Shenandoah National Park

Shenandoah National Park.

Skyline Drive, which runs for 105 miles along the crest of the Blue Ridge mountains, is flanked by a rumpled panorama of forests and mountains. To many who drive, the highway itself is a park, complete with numerous deer sightings along the way. But the cars are passing the real Shenandoah. More than 500 miles of trails can be reached from Skyline Drive, and the Appalachian Trail roughly parallels it for nearly its entire length. The drive, following ridge trails walked by Indians and early settlers, transports visitors to a park built on a frontier that lingered into modern times.

Unlike most national parks, Shenandoah is a place where settlers lived for over a century. To create the 197,411 acres park, Virginia state officials acquired 1,088 privately owned tracts and donated the land to the nation on 26 December 1935. Never before had a large, populated expanse of private land been converted into a national park. And never before had planners made a park of land so used by humans. Before the park opened and during its early days, some 465 families moved or were moved from their cabins and resettled outside the proposed park boundaries. A few mountaineers, though, lived out their lives in the park and were buried in the secluded graveyards of Shenandoah’s vanished settlements. Shenandoah National Park was built by members of the Civilian Conservation Corps (CCC), a government jobs program created during the Great Depression of the 1930s. Workers constructed the rock walls, overlooks, picnic grounds, campgrounds, trails, and the Skyline Drive. They also planted the mountain laurel that lines the road, and built more than 340 structures in the park, many now listed in the National Register of Historic Places. The work of the CCC is commemorated by a statue of a CCC worker, Iron Mike.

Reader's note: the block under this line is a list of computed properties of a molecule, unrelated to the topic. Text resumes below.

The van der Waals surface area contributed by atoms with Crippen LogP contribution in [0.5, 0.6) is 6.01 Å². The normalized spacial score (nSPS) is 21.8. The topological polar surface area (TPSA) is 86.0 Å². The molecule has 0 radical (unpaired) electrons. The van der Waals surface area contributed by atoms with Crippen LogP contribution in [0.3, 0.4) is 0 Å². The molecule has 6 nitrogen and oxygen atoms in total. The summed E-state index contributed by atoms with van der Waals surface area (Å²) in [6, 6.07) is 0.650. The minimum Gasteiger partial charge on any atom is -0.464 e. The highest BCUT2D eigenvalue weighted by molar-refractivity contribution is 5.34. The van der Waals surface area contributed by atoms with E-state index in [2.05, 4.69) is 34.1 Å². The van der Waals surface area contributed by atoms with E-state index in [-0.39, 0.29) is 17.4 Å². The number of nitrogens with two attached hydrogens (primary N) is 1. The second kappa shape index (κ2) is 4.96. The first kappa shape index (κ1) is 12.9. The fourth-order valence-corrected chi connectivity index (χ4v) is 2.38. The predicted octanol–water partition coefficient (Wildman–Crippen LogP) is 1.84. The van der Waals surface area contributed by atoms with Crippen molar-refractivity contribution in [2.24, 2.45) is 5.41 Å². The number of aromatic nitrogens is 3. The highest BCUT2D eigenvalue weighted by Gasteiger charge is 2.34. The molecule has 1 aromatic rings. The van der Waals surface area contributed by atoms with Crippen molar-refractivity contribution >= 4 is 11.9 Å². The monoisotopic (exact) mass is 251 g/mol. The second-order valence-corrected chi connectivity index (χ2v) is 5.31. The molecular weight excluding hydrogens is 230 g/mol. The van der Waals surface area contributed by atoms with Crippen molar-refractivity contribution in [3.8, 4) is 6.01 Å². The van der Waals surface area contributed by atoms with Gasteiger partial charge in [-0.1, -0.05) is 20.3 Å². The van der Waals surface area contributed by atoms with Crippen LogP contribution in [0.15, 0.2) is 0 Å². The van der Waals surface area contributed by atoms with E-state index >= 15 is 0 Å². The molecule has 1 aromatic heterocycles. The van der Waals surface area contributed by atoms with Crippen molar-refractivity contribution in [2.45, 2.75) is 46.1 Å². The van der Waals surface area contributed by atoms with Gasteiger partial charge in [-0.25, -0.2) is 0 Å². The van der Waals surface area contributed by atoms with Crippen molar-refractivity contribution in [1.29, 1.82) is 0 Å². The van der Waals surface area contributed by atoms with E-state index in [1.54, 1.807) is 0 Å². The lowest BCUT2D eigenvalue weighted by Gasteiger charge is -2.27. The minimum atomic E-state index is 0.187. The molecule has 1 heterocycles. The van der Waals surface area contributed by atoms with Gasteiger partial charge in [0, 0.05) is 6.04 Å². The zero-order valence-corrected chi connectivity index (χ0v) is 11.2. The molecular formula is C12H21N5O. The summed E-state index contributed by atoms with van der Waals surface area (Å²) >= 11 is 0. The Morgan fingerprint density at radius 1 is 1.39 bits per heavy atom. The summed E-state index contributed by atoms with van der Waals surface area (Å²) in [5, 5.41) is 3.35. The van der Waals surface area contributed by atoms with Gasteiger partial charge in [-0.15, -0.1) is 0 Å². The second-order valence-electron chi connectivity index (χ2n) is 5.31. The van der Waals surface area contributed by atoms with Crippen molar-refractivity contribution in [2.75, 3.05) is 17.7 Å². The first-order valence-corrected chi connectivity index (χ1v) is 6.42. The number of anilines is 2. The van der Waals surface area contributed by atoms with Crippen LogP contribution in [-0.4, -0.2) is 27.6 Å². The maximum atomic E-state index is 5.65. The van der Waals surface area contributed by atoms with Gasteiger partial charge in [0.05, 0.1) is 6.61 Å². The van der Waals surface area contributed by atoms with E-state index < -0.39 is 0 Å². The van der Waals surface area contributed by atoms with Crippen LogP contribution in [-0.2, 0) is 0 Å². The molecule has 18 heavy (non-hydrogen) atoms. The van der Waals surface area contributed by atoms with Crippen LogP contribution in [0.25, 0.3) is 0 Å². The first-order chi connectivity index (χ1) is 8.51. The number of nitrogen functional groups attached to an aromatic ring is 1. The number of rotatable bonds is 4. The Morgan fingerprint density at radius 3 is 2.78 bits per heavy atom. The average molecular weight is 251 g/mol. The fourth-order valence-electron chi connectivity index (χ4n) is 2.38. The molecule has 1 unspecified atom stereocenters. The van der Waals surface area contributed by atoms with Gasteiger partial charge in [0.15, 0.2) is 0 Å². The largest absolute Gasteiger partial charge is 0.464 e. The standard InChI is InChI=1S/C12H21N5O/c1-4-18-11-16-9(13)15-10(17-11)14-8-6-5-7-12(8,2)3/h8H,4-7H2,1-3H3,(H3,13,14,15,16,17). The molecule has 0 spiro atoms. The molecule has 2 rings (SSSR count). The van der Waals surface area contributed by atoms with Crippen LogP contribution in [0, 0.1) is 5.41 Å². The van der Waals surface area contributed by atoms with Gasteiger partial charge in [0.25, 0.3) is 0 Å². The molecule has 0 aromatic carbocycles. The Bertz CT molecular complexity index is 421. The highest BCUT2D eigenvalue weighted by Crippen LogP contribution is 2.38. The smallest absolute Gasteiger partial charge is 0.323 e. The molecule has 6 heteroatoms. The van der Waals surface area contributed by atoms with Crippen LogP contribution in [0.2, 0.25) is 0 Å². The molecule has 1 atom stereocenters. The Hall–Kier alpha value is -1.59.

Much of Shenandoah consisted of farmland and second- or third-growth forests logged since the early 1700s. Today the marks of lumbering, grazing, and farming have mostly disappeared, as forests have slowly come back.

Spring arrives first in the park valleys and then moves upward. Walking up a valley trail, a visitor can follow spring’s path and see, in a single day, a variety of flowers that bloom elsewhere over a span of weeks.

Credit: National Geographic Society.